By Tim Cuprisin Media Columnist Published Mar 22, 2011 at 11:00 AM

If we can believe, CBS is interested -- very interested -- in getting troubled Charlie Sheen back on its hit "Two and a Half Men" next fall, just as Sheen is about to launch his odd national tour.

If the story is true, and it sounds quite possible, it's CBS president and CEO Les Moonves who's pushing series creator Chuck Lorre -- the target of much of Sheen's wrath -- to help find a workable solution to get Sheen back on the sitcom.

If you want a little more ammo to make this make sense, TMZ has reported Monday that Sheen had been meeting with Fox execs about a number of possibilities, including a late-night show.

TMZ said nothing was decided at the meeting.

But if it did happen, it's the kind of meeting that could force CBS to move.

None of this, of course, takes into account Sheen's emotional state. All of this is about money.

In another couple bits of Sheen news, he's talking about talking about ending his live tour with a fundraiser in Haiti for earthquake relief. Sheen pal Sean Penn is supposed to be helping to set that up.

And Sheen's Twitter account has passed 3 million followers.

On TV: NBC has released details of its summer season, bringing "America's Got Talent" on May 31, and starting the final season of "Law & Order: Criminal Intent" on May 30. "The Marriage Ref" starts its second season June 26. Here's the complete list of shows.

  • There's talk that the slow demise of daytime soaps could continue with the cancellation of ABC's "All My Children." But nothing's been announced.
  • ABC is planning a four-hour miniseries on the sinking of the Titanic to coincide with the April 2012 centennial of the event that made Kate Winslett a star.
  • TV Land will bring Whitefish Bay's Kristen Johnston back to regular TV in a sitcom called "The Exes," scheduled to premiere next winter.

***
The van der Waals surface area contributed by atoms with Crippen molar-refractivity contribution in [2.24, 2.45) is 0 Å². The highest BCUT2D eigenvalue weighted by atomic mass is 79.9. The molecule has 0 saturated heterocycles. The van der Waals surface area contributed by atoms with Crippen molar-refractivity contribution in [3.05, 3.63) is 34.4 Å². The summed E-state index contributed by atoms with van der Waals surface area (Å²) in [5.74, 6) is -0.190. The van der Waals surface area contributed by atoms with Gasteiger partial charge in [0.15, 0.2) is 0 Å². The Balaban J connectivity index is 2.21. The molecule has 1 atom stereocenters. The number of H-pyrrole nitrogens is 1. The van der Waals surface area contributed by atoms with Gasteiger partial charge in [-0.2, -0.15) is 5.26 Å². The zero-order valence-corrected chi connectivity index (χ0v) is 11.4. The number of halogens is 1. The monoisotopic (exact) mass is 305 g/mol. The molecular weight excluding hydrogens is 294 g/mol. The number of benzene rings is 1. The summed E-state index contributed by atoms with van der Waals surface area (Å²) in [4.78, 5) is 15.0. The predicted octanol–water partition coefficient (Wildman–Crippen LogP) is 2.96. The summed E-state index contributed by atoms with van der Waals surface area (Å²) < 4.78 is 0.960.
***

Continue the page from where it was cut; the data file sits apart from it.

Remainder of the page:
Here's why I call it Stormageddon: There I was watching the conclusion to Sunday night's installment of "America's Next Great Restaurant" when Brian Gotter popped up on Channel 4 to tell me that it was raining.

Well, that's not quite accurate, he was reporting a Thunderstorm Warning in Jefferson County. That's an important function of local TV, and I'd seen the warning scrolling across the screen. But he could have waited just a few minutes, and interrupted the show as the credits were rolling, or after the climax of the show.

Instead, coverage resumed after New Yorker Marisa Zafran got the ax for her muddled stir-fry restaurant concept. I was able to go to and check out the full-episode video to catch the washed-out scene.

This kind of coverage isn't limited to snow. We're entering spring and expect Channel 4 to lead the pack in letting us know about the threat of rain, lightning, thunder and even tornadoes. They do it because it grabs our attention and could lead us to tune in at 10 p.m. to see what exactly that storm did.

Which leads me to this entertaining video report from Doug Richards of Atlanta's WXIA-TV, having a little bit of fun with his own station's weather excesses:

Tim Cuprisin Media Columnist

Tim Cuprisin is the media columnist for He's been a journalist for 30 years, starting in 1979 as a police reporter at the old City News Bureau of Chicago, a legendary wire service that's the reputed source of the journalistic maxim "if your mother says she loves you, check it out." He spent a couple years in the mean streets of his native Chicago, and then moved on to the Green Bay Press-Gazette and USA Today, before coming to the Milwaukee Journal in 1986.

A general assignment reporter, Cuprisin traveled Eastern Europe on several projects, starting with a look at Poland after five years of martial law, and a tour of six countries in the region after the Berlin Wall opened and Communism fell. He spent six weeks traversing the lands of the former Yugoslavia in 1994, linking Milwaukee Serbs, Croats and Bosnians with their war-torn homeland.

In the fall of 1994, a lifetime of serious television viewing earned him a daily column in the Milwaukee Journal (and, later the Journal Sentinel) focusing on TV and radio. For 15 years, he has chronicled the changes rocking broadcasting, both nationally and in Milwaukee, an effort he continues at

When he's not watching TV, Cuprisin enjoys tending to his vegetable garden in the backyard of his home in Whitefish Bay, cooking and traveling.